• On Nov. 21, 2017, FNS approved a request from the State of Florida to extend flexibilities previously provided to School Food Authorities (SFAs) in 3 counties that received a Major Disaster Declaration (Monroe, Collier and Lee). The approval allowed schools to continue serving meals through the National School Lunch Program (NSLP) and School Breafast Program (SBP) at no charge to all students (and receive Federal reimbursement at the “free” rate). Further, FNS granted the State agency discretion to determine which SFAs required this flexibility on a case-by-case basis. These flexibilities were effective through Jan. 31, 2018.
  • On Oct. 12, 2017, FNS approved requests from the State of Florida to extend flexibilities previously provided to SFAs and sponsors in 3 additional counties that received a Major Disaster Declaration (Monroe, Collier and Lee). The request and approval largely mirrored those issued to 48 counties from Sept. 15-18, 2017 (see below). This approval extended the flexibilities through Nov. 30, 2017.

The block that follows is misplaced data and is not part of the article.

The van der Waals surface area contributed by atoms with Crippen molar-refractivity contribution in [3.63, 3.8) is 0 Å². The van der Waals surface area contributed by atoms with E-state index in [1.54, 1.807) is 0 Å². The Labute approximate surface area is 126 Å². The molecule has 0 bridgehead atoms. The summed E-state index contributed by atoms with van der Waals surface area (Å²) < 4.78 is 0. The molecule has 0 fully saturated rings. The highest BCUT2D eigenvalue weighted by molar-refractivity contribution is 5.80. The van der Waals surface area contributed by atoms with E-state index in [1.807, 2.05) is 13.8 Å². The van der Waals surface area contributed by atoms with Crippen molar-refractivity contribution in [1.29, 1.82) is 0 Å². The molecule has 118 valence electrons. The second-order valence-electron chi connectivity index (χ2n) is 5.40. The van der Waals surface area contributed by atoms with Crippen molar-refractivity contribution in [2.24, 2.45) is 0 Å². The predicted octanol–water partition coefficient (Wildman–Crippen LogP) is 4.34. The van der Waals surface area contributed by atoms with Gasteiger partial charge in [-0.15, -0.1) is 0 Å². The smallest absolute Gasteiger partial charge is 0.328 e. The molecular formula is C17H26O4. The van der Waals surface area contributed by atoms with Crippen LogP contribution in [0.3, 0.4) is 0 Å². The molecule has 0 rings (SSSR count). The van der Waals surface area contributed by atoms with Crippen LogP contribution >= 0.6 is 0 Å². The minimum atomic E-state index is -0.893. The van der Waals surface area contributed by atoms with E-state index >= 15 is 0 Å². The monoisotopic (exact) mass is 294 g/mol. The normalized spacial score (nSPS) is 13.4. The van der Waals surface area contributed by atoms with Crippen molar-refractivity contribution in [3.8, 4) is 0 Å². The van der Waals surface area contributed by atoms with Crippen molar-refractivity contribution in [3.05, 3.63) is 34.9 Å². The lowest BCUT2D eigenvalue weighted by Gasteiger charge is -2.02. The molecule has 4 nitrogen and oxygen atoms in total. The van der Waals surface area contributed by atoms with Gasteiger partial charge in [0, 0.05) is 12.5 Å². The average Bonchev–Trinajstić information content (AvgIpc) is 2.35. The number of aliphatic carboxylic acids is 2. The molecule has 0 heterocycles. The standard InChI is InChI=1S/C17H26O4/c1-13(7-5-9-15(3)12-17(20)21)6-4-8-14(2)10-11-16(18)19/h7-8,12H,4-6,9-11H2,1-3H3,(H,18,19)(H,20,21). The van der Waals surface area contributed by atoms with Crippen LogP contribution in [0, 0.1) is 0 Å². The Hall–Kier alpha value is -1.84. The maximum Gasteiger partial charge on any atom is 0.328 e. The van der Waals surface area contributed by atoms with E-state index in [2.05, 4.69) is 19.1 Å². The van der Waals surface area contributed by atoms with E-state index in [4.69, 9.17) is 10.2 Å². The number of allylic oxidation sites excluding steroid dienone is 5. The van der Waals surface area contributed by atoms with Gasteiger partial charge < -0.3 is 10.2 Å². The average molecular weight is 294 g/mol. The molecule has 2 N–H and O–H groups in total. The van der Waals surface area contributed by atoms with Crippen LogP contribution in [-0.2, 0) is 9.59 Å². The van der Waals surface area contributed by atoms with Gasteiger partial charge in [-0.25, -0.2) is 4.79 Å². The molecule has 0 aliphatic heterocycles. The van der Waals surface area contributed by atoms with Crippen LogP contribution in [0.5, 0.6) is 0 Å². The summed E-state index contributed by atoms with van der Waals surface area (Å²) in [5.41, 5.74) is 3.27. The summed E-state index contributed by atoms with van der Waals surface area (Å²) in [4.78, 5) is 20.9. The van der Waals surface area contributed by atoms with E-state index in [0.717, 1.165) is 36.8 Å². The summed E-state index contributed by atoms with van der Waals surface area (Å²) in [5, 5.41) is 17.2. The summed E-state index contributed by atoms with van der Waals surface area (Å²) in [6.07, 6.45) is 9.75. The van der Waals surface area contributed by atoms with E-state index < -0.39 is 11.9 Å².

• Between Sept. 15 and 17, 2017, FNS approved several requests from Florida to provide flexibilities to school food authorities (SFAs) and sponsors in selected counties that received a Major Disaster Declaration. These flexibilities were effective beginning between Sept. 15 and 18, 2017, depending on the county, through Oct. 20, 2017.

Summary of counties approved: